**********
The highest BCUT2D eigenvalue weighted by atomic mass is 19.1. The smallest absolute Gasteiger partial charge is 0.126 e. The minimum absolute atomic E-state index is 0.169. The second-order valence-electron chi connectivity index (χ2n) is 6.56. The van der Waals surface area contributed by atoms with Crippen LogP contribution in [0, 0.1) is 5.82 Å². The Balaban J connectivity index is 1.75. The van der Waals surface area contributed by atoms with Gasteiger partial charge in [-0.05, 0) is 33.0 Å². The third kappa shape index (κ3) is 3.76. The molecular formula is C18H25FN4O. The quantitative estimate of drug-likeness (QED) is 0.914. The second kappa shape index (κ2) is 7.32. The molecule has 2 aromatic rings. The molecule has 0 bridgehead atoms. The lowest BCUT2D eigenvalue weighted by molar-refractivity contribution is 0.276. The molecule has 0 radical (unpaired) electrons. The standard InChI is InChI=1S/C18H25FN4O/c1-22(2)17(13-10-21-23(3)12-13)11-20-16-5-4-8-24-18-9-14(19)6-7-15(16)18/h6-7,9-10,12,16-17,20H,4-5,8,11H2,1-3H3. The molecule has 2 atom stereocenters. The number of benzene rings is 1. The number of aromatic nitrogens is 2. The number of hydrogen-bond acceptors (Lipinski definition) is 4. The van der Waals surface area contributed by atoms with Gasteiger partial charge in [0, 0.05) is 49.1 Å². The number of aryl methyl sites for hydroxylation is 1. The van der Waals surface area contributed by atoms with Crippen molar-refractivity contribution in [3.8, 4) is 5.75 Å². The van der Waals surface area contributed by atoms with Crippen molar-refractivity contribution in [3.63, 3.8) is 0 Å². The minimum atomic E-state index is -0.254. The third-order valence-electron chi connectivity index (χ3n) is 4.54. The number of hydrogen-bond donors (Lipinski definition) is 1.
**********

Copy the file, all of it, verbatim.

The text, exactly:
The highest BCUT2D eigenvalue weighted by atomic mass is 19.1. The smallest absolute Gasteiger partial charge is 0.126 e. The minimum absolute atomic E-state index is 0.169. The second-order valence-electron chi connectivity index (χ2n) is 6.56. The van der Waals surface area contributed by atoms with Crippen LogP contribution in [0, 0.1) is 5.82 Å². The Balaban J connectivity index is 1.75. The van der Waals surface area contributed by atoms with Gasteiger partial charge in [-0.05, 0) is 33.0 Å². The third kappa shape index (κ3) is 3.76. The molecular formula is C18H25FN4O. The quantitative estimate of drug-likeness (QED) is 0.914. The second kappa shape index (κ2) is 7.32. The molecule has 2 aromatic rings. The molecule has 0 bridgehead atoms. The lowest BCUT2D eigenvalue weighted by molar-refractivity contribution is 0.276. The molecule has 0 radical (unpaired) electrons. The standard InChI is InChI=1S/C18H25FN4O/c1-22(2)17(13-10-21-23(3)12-13)11-20-16-5-4-8-24-18-9-14(19)6-7-15(16)18/h6-7,9-10,12,16-17,20H,4-5,8,11H2,1-3H3. The molecule has 2 atom stereocenters. The number of benzene rings is 1. The number of aromatic nitrogens is 2. The number of hydrogen-bond acceptors (Lipinski definition) is 4. The van der Waals surface area contributed by atoms with Gasteiger partial charge in [0, 0.05) is 49.1 Å². The number of aryl methyl sites for hydroxylation is 1. The van der Waals surface area contributed by atoms with Crippen molar-refractivity contribution in [3.8, 4) is 5.75 Å². The van der Waals surface area contributed by atoms with Crippen molar-refractivity contribution in [3.63, 3.8) is 0 Å². The minimum atomic E-state index is -0.254. The third-order valence-electron chi connectivity index (χ3n) is 4.54. The number of hydrogen-bond donors (Lipinski definition) is 1.